Home vs Hospital

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12 May 2020

By NEBeep

Many people are struggling through these difficult times because we can’t leave our houses unless absolutely necessary. But imagine being stuck in one room for 3 weeks! That has been my experience, and I would like to share some thoughts with you about it.

A few weeks ago I was admitted to hospital because of a chronic illness. It was odd and strange because the hospital was eerie and everyone was wearing Personal Protective Equipment (PPE) at all times. I couldn’t see any of my family except my dad, who has stayed with me for the three weeks. He wasn’t allowed to leave so as not to catch or spread anything within the hospital. In fact, the only time either of us was allowed out of the room was if I had a scan or operation. Even then we had to wear masks which were hot, uncomfortable and difficult to breathe in. The nurses were constantly saying how difficult it was to work in all the PPE they had to wear but were also always positive and upbeat with their patients. This had a calming effect and was very reassuring at a time when I felt very scared and low. The effort they made was amazing because due to the PPE you had to look for more clues to see how they felt, as their smiles were always hidden.

I can see that lockdown at home is very difficult too because it can lead to issues with mental health. Working from home may not be ideal and it’s hard not being able to see family and friends face to face. But there are ways to cope, such as doing art and crafts, sitting outside in the garden, cooking/baking, going for daily walks or runs. Even just the simplicity of being able to go into a different room is something that not everybody can enjoy.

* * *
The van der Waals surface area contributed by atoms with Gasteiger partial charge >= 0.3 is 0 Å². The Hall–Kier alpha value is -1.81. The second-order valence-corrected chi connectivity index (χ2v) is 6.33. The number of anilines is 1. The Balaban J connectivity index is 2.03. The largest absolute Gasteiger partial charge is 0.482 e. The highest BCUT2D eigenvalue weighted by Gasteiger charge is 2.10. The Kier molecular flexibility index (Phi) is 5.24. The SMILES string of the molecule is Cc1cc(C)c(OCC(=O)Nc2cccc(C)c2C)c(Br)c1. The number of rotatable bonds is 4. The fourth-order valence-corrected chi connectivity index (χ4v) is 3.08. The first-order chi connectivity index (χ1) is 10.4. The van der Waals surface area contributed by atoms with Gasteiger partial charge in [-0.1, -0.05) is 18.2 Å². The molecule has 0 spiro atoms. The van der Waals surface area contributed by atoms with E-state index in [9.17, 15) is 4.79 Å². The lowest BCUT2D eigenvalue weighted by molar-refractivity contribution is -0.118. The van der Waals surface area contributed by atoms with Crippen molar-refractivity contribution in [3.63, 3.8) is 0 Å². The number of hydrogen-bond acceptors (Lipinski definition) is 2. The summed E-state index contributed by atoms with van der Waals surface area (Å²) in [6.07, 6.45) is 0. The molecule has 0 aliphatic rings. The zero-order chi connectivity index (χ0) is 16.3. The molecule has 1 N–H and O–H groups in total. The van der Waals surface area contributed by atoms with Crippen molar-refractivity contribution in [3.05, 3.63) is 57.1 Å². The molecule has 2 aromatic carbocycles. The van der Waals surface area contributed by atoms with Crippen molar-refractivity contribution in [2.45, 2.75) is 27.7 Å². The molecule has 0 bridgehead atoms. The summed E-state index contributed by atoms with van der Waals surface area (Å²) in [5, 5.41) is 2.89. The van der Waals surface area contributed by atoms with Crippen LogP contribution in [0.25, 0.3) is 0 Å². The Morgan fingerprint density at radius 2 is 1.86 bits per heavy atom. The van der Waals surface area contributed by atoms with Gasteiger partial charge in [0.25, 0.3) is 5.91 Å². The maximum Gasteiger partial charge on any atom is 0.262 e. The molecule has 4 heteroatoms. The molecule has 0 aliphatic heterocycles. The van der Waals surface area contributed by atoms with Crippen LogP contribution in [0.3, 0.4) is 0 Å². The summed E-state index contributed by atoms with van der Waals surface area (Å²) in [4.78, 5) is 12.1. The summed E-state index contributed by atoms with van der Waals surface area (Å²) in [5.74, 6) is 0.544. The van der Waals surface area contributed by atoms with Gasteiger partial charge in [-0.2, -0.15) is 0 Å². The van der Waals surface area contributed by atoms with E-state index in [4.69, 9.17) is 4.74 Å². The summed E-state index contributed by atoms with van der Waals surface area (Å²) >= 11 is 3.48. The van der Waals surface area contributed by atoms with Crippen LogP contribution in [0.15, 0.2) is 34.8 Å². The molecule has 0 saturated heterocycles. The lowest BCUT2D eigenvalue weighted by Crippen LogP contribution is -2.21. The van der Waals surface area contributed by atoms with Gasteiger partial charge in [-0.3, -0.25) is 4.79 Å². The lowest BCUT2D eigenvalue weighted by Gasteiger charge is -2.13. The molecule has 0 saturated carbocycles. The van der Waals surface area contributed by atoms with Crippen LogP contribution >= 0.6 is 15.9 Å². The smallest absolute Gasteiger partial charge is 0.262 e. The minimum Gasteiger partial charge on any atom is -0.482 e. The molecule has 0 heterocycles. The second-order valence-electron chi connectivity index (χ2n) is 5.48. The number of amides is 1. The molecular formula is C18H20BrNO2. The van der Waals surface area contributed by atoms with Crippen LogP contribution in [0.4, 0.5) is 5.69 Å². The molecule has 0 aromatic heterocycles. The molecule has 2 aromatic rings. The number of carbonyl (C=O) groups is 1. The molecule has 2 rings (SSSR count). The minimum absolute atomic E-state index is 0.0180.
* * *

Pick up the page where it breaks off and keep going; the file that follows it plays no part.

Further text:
Life in the hospital during lockdown is very different. I wasn’t able to do any of the above; I had light and fresh air coming in through a window but it’s not the same as being able to sit in the garden in the sunshine or go out for a walk down the street. It’s tough for everyone, including the nurses who can’t even get to emergencies as quickly as they would like as they have to spend time putting on new PPE first. For me, it was a shock to see how different lockdown in a hospital is compared to everywhere else. It woke me up to the severity of the situation at hand. It also made me feel for those locked down at home who have mental health issues, and restrictions on the things they can do. It is just devastating.

What I have learned from my experience is to take every day as it comes, don’t take anything for granted. Make yourself busy, distract yourself with things you enjoy.

Yesterday is history, tomorrow is a mystery but today is a gift: that’s why they call it the present!

This story was contributed by Abi Gough, a student at St Thomas More in Gateshead.

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